Tax Compliance Process Changes With Electronic Invoicing

Steve Sprague, chief strategy and product officer at Sovos, told PYMNTS in a recent interview that tax compliance is changing — from an intermittent activity to a continuous one.

In the past, corporate back offices were satisfied with legacy accounting systems and may have assumed that those systems will extract a “big enough file” to cover all of the diverse markets and tax reporting requirements across the globe — from the U.S. to Brazil to Germany — depending on the scope of the organization.

But now, he said, these companies must deal with a third party operating “inside” the company — that would be the government.

Among the most notable trends in tax policy, he said, has been the movement of governments toward transactional collection through continuous transaction controls (CTCs), particularly in Latin America and Europe.

That’s a notable change, he said, from what’s traditionally been seen before, especially in the states.

What’s Changing

“Many individuals,” said Sprague, “viewed tax as something that happens on a quarterly basis or an annual basis. But around the world, it’s been moving from not only quarterly, monthly … now it’s in real time.” Governments are collecting enterprises’ invoices in real time, gaining insight into those companies’ billing and accounts payable processes.

When the government is collecting the transaction, that invoice now is only valid if it’s in the government system of record. It doesn’t just matter what the invoice says in a company’s general ledger. It’s what’s in the government system, “what’s been filed, stamped, collected and stored in the government database that matters,” said Sprague.

Tax compliance, he said, thus becomes an operational issue, affecting all parts of the business. In countries such as Brazil and Mexico, companies cannot ship their goods unless the transactions behind those goods have been approved by the government. The negative effects compound: not shipping means they can’t pay their bills, or a supplier could even refuse payment, expecting that the goods are to be returned.

“You’ll have supply chain challenges, billing, AR and accounts payable challenges,” said Sprague.

A proactive, successful tax compliance strategy, said Sprague, begins with connectivity, and includes using digital means to identify trading partners and eliminate fraud. Robust reporting, he said, is a building block of this strong foundation, all of which then enable companies to analyze their operational efficiencies.

Chief information officers, said Sprague, must reconsider how their companies are structured, and what’s needed as they go to market in other countries. They must think beyond building out the proverbial “last mile” of connectivity of getting information to the tax authorities.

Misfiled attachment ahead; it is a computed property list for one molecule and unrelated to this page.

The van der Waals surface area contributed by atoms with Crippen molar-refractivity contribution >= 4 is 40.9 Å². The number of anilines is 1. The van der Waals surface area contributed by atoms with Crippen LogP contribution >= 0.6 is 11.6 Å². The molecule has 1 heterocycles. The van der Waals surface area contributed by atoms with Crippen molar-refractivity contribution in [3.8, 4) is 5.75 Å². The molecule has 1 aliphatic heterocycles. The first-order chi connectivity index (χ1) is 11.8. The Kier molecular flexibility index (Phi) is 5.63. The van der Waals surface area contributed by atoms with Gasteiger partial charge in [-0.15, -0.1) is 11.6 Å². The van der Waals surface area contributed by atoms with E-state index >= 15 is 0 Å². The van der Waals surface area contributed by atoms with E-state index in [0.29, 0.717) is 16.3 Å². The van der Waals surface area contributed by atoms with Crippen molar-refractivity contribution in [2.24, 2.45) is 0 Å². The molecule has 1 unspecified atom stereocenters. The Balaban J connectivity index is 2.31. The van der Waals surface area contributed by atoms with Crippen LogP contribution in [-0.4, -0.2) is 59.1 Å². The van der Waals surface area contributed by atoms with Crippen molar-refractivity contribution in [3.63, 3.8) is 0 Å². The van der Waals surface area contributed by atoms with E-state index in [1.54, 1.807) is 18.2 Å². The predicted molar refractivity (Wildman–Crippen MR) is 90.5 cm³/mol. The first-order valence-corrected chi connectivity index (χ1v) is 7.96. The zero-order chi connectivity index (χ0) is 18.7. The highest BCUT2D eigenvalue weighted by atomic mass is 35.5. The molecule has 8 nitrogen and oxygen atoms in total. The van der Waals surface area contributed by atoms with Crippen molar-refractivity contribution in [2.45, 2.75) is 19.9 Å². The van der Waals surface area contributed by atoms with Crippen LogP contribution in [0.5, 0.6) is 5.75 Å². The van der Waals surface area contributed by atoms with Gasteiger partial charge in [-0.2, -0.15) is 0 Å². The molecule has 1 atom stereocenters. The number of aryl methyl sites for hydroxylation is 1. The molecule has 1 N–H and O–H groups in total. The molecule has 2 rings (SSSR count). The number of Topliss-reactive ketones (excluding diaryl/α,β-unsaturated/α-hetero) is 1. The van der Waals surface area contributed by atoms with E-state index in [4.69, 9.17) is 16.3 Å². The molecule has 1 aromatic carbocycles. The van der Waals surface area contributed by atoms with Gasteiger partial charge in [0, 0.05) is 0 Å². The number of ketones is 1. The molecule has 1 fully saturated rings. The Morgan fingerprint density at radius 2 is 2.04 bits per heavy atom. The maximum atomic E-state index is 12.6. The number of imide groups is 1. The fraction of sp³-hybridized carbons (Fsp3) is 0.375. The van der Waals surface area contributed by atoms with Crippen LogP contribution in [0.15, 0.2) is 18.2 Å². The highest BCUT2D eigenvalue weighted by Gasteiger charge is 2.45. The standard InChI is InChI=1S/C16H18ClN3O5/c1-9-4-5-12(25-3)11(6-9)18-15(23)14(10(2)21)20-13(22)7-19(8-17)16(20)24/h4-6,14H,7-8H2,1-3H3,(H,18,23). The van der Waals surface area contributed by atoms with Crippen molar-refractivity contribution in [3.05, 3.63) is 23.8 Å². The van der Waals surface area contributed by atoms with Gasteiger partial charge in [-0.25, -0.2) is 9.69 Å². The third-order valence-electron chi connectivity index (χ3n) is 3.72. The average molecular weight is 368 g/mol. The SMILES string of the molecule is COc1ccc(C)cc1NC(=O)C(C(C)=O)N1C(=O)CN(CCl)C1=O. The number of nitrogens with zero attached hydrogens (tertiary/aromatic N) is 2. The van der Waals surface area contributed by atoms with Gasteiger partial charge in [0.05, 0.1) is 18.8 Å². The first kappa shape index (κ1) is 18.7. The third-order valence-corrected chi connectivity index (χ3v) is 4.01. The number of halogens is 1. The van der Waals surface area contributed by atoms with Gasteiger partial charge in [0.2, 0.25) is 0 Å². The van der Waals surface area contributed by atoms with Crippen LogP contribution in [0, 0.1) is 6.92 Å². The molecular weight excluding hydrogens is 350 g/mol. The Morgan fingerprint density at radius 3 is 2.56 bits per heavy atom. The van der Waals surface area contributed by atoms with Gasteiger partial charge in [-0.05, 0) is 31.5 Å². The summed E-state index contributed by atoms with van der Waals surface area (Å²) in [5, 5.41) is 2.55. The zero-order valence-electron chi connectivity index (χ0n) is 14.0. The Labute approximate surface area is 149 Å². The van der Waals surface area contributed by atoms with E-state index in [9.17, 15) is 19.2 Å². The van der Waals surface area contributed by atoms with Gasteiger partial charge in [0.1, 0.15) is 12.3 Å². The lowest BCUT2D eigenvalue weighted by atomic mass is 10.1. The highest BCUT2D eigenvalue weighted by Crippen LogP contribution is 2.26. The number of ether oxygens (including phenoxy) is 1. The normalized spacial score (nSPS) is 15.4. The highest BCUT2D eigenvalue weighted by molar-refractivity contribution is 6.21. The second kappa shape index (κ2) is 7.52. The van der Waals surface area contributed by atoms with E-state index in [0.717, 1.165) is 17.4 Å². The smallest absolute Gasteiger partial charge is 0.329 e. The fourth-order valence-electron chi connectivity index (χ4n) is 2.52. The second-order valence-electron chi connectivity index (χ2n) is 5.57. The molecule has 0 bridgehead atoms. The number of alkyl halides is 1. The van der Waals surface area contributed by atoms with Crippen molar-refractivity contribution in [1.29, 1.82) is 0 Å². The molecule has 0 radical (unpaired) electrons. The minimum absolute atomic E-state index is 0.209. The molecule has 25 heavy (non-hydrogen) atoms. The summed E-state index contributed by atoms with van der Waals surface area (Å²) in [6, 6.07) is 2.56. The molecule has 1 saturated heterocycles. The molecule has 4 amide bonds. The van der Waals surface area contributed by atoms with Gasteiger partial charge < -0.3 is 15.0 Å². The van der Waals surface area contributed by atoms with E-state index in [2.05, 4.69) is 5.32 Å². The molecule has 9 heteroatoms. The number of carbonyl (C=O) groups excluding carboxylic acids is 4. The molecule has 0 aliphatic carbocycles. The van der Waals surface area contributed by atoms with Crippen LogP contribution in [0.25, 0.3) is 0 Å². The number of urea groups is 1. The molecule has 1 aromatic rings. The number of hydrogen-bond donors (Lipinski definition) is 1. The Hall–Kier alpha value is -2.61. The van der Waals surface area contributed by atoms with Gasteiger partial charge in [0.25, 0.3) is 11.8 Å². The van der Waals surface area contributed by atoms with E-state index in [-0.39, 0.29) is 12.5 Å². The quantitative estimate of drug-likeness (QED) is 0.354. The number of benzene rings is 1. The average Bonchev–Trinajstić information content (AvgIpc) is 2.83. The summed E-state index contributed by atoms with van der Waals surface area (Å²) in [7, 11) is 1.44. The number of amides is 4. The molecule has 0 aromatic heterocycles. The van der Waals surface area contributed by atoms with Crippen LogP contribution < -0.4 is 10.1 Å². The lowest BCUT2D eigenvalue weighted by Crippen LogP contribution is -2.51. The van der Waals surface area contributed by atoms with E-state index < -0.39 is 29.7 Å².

Data, of course, remains critical — and it’s the “master data” that feeds the accounting information flows that remains the most critical of all.

“What the government wants is standardized data so that they can make decisions,” said Sprague. The situation is becoming urgent, he said, as the number of countries with continuous transactional controls (CTCs) will be near or above 40 in just a few years, up from about two dozen today.

“You have to fix where the problems lie,” Sprague told PYMNTS, “which is in the centralized systems — where the data is created.”

“So, source data and data reconciliation demand that you have controls. It demands a single platform and source system,” said Sprague. Anything that needs to be corrected used to be corrected at the point of filing, and now it needs to be corrected at the point of the transaction. Knowing whether a supplier is charging the correct tax can mean the difference between an enterprise under-deducting or over-deducting, which in turn determines the outcome of an audit or a possible penalty. Known as determination, it needs to be embedded in the transaction flow.

“It all needs to be defined not just based on what you bill but also what you pay — and it has an impact on cash flow,” he added. Technologies including artificial intelligence (AI) and cloud-based platform compliance models can help pinpoint and examine discrepancies as the government compares a firm’s data to its trading partner information in real time.

Looking ahead, digitization and standardization can and will have “profound effects on the economy,” he said. Granular, transaction-level tax reporting will give enterprises and governments insight into where they need to be investing in all manner of logistics and tax policies.

“All of this information that’s being collected is going to create more opportunities for small businesses and mid-market companies to be more competitive,” Sprague said, adding that “this is going to be a force for positive change.”